Outcasts live there at the world’s end. Like unneeded thoughts pushed to the back of the head. There they seethe and set their own rules – to break them and bones in bars as well. The bar is actually a knot of the world – all the threads tangle in this one place. We wake up as a member of a bike smugglers gang who try to survive in the world of corporations. We wake up with a gap in our memory and a joint around.
So, how to create music of the past that tells about the future?
Our Rast is not Robin Hood at all. He neither Harrier “Harry” Du Bois from Disco Elysium, despite a similar formula. He’s closer to Rick Sanchez who’s about to make a mock of kindly Morty. In Scrap Riders world it’s mostly all about being “cool”, like John Travolta in the 1980s.
And here we are. And it’s “cool”, indeed. These are the 80s in full bloom – by music and by game equally. But in the world of cyberpunk, like in Blade Runner with Harrison Ford. So, how to create music of the past that tells about the future? Just like Nicolas de Ferran, who’s our guide here, did. The composer went back in time, went into the then-composers’ heads and, like musical Stanislaw Lem, imagined the future by the eyes of the past.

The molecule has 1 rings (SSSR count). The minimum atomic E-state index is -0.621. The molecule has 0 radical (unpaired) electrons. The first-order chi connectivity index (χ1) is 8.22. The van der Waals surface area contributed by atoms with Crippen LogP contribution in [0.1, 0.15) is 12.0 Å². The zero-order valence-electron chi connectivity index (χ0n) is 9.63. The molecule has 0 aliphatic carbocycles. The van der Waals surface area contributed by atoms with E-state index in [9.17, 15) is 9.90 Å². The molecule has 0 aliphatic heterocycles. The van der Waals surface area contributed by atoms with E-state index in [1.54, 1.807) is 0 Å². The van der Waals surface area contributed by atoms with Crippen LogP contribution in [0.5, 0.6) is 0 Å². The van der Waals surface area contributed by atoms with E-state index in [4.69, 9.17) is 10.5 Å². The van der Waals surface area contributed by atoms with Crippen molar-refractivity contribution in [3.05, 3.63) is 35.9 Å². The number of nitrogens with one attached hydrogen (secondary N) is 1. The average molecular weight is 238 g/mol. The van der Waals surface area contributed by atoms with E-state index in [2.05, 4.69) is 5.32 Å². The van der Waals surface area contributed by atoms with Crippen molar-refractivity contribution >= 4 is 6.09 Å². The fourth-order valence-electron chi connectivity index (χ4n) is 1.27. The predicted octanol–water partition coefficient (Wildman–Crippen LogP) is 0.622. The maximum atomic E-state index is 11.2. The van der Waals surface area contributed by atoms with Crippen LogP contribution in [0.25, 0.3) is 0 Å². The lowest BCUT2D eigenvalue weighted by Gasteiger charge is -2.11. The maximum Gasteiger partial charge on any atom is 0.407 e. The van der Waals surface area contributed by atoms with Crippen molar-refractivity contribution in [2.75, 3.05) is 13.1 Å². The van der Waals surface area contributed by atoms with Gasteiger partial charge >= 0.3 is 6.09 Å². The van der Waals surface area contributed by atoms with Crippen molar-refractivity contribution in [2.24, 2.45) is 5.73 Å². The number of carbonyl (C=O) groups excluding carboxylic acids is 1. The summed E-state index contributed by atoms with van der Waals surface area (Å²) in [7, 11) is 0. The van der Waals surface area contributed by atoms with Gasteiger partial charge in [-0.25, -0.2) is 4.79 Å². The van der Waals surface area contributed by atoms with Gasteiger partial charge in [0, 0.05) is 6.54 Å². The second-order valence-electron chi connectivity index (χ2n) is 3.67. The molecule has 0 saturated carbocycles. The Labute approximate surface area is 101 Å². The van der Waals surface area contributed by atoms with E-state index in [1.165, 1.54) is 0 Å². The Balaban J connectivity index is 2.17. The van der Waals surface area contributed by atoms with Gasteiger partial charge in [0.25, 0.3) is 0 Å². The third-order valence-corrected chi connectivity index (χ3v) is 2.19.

It is just like in the 1980s – it’s very (very!) melodiously. Huge guitar solos that plough through a broad space – yes. Typical synth arpeggios (The Valkyries Will Come For You) – present. Drum machine in 4/4 beat (Alternate Route) – ready. At the same time there is a ghost of the future suspended above it. The Ghost Of The Cyber World.
De Ferran goes into many different directions simultaneously – into rock, pop, disco and even metal – especially with drums in King Of The Vikings to which, in a way, one wants to headbang with long hair. If one has it. At the same time de Ferran is like that bar which is the knot of the world because all these genres tangle with each other by the 80s’ new wave here. And you want to take another round – supposedly each drink has the same base here, but the flavour is different each time.
Under the pink-turquoise, 16-bit coat of the 80s, combined with the digital cyberpunk.
The composer, who dreamt about making game music as a child – is versatile on default. In Scrap Riders it’s clearly visible. Under the pink-turquoise, 16-bit coat of the 80s, combined with the digital cyberpunk – like in a then-famous drink, White Zinfandel – there’s the whole drinks cabinet with different genres. And everything matches. We can spin the cassette randomly – and what we’ll hear will be high-voltage.